Postmodern critics of censorship accuse both conservatives and pro-censorship feminists of adopting too simplistic a view of sex, equality, and government controls. Postmodernism is skeptical of all-encompassing explanations of complex social phenomena, so its advocates tend to eschew strong positions on either side of the censorship debate. According to the postmodernist perspective, pornography has many meanings and effects, so it is irresponsible to reduce it to one dominant meaning.

Liberal Perspective

The liberal and civil libertarian approach tolerates any consensual or voluntary form of adult sexual activity, as long as it does not directly harm others. In this view, making or viewing pornography is a legitimate expression of individual preference. Like postmodernists, liberals tend to interpret pornography relativistically, holding that its meaning and effects often lie in the eye of the beholder.

Christian Perspective

The Christian Perspective covers the conservative and some of the feminist views. Very simply Jesus said: I say to you that whoever looks at a woman to lust for her has already committed adultery with her in his heart. Matt 5:28-29. Therefore, the Christian view is based on the Word of God. In addition, we must not lose focus on how pornography corrupts moral virtue and social order. The Christian position is that sexual contact should be restrained and preserved in the Holiness of marriage.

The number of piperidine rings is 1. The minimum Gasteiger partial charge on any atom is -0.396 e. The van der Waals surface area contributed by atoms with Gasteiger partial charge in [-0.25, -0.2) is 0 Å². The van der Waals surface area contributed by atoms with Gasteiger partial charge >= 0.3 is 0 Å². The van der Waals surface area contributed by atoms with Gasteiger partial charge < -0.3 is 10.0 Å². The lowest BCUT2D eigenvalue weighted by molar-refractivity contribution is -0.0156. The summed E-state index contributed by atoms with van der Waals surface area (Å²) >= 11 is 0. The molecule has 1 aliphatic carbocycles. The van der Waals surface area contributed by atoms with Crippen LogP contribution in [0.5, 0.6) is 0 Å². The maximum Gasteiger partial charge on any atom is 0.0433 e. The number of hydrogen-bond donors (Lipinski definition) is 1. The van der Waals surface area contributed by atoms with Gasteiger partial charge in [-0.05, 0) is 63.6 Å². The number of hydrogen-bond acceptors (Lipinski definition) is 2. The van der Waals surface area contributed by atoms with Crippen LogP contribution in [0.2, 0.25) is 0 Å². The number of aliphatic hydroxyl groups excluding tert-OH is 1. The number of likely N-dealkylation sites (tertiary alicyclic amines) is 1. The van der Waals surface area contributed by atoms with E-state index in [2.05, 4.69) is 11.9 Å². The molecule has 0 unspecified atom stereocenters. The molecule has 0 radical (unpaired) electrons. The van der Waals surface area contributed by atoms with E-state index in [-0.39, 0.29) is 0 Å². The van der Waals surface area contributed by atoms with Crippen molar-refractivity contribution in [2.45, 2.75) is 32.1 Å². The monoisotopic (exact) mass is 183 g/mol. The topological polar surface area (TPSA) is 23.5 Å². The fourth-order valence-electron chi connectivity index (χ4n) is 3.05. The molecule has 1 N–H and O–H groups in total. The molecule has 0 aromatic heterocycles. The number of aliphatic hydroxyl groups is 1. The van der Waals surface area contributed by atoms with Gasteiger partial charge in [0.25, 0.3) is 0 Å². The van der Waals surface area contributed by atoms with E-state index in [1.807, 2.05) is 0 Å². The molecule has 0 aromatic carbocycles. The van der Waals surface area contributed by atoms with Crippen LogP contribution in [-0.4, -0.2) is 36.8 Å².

"Have you not read that He who made them at the beginning 'made them male and female,' and said, 'For this reason a man shall leave his father and mother and be joined to his wife, and the two shall become one flesh'? Matt 19:4-5

Pornography contributes to the inequality and subordination of women in society and depicts women as sex objects who exist exclusively to fulfill the pleasure ofmen. That is a sad statement for the Mother of our children! Husbands, love your wives, just as Christ also loved the church and gave Himself (He died) for her, Eph 5:25